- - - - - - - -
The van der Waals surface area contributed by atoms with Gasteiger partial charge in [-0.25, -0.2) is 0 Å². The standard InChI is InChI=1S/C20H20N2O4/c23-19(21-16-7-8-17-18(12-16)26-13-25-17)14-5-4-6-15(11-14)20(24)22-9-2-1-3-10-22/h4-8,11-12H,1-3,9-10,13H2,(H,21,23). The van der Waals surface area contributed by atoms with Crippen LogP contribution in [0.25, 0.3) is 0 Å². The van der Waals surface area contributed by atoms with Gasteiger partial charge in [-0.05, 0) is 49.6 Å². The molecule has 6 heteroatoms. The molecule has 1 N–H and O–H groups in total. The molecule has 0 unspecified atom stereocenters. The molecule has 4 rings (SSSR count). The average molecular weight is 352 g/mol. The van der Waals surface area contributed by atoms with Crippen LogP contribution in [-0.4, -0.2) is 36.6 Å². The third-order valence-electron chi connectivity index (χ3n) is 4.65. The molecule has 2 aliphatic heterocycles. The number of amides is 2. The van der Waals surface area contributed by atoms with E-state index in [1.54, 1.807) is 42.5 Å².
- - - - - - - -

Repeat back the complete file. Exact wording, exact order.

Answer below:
The van der Waals surface area contributed by atoms with Gasteiger partial charge in [-0.25, -0.2) is 0 Å². The standard InChI is InChI=1S/C20H20N2O4/c23-19(21-16-7-8-17-18(12-16)26-13-25-17)14-5-4-6-15(11-14)20(24)22-9-2-1-3-10-22/h4-8,11-12H,1-3,9-10,13H2,(H,21,23). The van der Waals surface area contributed by atoms with Crippen LogP contribution in [0.25, 0.3) is 0 Å². The van der Waals surface area contributed by atoms with Gasteiger partial charge in [-0.05, 0) is 49.6 Å². The molecule has 6 heteroatoms. The molecule has 1 N–H and O–H groups in total. The molecule has 0 unspecified atom stereocenters. The molecule has 4 rings (SSSR count). The average molecular weight is 352 g/mol. The van der Waals surface area contributed by atoms with Crippen LogP contribution in [-0.4, -0.2) is 36.6 Å². The third-order valence-electron chi connectivity index (χ3n) is 4.65. The molecule has 2 aliphatic heterocycles. The number of amides is 2. The van der Waals surface area contributed by atoms with E-state index in [1.54, 1.807) is 42.5 Å².